3D Finite-Difference Based Electromagnetic Modelling Multidisciplinary Applications
MetadataShow full item record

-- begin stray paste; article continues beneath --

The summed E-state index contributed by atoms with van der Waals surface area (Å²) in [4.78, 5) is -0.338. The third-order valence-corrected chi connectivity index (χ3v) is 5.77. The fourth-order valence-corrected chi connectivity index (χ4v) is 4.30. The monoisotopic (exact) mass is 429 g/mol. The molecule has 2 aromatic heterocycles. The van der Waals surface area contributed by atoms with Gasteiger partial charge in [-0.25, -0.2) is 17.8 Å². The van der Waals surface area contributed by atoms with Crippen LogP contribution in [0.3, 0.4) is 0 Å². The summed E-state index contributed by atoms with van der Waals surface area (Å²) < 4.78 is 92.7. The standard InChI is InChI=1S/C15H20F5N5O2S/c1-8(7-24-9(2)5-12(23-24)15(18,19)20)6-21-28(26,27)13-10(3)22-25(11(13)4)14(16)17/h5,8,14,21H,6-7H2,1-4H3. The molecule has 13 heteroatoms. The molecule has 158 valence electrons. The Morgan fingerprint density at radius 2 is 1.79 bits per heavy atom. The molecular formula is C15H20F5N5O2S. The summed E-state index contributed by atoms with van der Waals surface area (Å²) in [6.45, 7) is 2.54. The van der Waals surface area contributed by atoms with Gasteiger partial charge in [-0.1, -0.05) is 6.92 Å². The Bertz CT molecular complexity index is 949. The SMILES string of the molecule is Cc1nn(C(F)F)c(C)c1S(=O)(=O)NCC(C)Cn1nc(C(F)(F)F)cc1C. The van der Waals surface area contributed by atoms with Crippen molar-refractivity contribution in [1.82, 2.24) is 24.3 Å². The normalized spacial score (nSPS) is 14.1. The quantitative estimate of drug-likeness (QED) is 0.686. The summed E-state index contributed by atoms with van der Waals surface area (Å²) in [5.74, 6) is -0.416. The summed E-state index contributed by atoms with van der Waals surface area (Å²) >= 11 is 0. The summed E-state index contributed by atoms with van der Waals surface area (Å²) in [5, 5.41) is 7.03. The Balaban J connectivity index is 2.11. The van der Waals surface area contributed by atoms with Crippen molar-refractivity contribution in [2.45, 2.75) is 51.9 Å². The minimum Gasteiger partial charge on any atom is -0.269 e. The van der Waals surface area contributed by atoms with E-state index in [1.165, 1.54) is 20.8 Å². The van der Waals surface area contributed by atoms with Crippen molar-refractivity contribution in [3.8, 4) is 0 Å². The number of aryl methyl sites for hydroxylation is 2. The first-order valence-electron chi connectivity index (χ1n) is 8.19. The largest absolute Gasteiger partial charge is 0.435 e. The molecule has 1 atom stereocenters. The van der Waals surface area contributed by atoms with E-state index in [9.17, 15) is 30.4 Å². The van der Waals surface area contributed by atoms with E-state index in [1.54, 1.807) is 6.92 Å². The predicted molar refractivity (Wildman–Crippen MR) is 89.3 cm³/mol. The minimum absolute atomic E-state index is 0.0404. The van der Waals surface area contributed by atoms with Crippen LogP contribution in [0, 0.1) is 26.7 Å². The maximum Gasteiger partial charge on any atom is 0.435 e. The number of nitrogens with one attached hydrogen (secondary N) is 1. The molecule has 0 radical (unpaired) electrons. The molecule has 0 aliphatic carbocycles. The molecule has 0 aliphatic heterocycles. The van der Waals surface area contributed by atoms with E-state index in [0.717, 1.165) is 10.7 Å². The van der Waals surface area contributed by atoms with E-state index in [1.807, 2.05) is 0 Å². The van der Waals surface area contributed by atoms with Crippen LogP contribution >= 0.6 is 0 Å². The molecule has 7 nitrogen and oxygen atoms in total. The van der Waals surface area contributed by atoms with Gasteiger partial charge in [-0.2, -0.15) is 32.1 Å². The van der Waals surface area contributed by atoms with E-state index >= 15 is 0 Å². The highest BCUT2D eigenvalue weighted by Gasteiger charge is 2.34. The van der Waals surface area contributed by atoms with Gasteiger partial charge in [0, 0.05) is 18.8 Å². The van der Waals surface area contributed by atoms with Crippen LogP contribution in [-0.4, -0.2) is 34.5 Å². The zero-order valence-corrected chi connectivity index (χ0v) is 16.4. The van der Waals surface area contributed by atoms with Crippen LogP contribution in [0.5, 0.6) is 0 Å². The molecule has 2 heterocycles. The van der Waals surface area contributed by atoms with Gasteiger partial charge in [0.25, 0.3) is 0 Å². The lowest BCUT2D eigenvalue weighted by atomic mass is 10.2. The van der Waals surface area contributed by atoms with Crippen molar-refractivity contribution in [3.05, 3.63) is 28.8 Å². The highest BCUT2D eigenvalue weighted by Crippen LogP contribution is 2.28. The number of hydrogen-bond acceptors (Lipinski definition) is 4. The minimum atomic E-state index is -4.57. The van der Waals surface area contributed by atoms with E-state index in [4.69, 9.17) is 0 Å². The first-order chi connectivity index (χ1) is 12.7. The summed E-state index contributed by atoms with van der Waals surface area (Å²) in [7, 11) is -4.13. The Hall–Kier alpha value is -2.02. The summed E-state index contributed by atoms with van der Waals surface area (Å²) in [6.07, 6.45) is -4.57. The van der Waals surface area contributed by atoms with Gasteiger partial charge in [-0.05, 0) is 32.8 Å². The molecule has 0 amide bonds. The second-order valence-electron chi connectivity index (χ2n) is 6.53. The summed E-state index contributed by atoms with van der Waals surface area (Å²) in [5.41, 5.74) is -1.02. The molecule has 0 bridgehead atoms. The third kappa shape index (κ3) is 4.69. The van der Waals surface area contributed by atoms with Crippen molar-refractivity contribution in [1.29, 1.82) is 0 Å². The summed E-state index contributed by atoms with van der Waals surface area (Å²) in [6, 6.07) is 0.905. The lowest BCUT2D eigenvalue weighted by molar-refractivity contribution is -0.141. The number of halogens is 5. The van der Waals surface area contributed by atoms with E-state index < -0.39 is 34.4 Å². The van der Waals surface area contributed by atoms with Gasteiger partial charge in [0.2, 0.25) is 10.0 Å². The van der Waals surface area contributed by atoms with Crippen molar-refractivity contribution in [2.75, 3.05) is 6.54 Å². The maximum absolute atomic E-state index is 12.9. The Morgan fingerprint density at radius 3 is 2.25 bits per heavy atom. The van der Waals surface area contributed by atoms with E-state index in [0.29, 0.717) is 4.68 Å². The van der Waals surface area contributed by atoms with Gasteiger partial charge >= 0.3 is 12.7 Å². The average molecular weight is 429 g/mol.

This dissertation mainly focused on the multidisciplinary applications of a 3D finite-difference based electromagnetic modeling which included applications in oil & gas industry as well as medical industry. For applications in oil & gas industry, we focused on the electromagnetic modeling aspect of the digital rock physics (DRP) to understand the relationship between the micro-structures and contents within the structure to their electrical properties. This is achieved via using the 3D rock micro-CT images and performing electromagnetic modeling using the 3D numerical mixing law (finite difference method based), which is a robust numerical method with high efficiency. Based on the results of this investigation, one can establish the relationship between the rock structure/porous space filling materials and the buck electrical properties, such as the permittivity and the conductivity. Additionally, conventional methods to extract the electrical properties from Micro-CT rock images require significant computational resources. This thesis also includes a novel multi-scale method for such large-scale modeling based on a hierarchy approach. Without losing any information from the original Micro-CT images, the method uses the mixing theory to extract equivalent rock electrical properties at multi-level and cascades all results at different level to achieve the overall rock properties. The method proposed in this application effectively overcome previous approximation that needs to decimate the original images and all vital information will be remained. Modelling and simulations are performed at multi-scale with different choices of sub model sizes to understand the effect of partition on the overall accuracy. For the application in medical industry, we focused on the spinal cord stimulation. Spinal cord stimulation (SCS) is a type of neuro-stimulation therapy proven to be effective for many chronic pain suffers; it helps mask pain by blocking or modifying pain signals before they reach the brain. The main purpose of this research is to evaluate the dorsal column (DC) activation region that relate to dermatomal coverage. A paddle lead with 4×5 contact array was utilized to achieve expected coverage of DC fibers. An efficient 3D finite-difference-based method was applied to obtain the field potentials inside the spinal cord, which can be coupled to the second step biophysical mammalian myelinated fiber model to identify the DC activation region.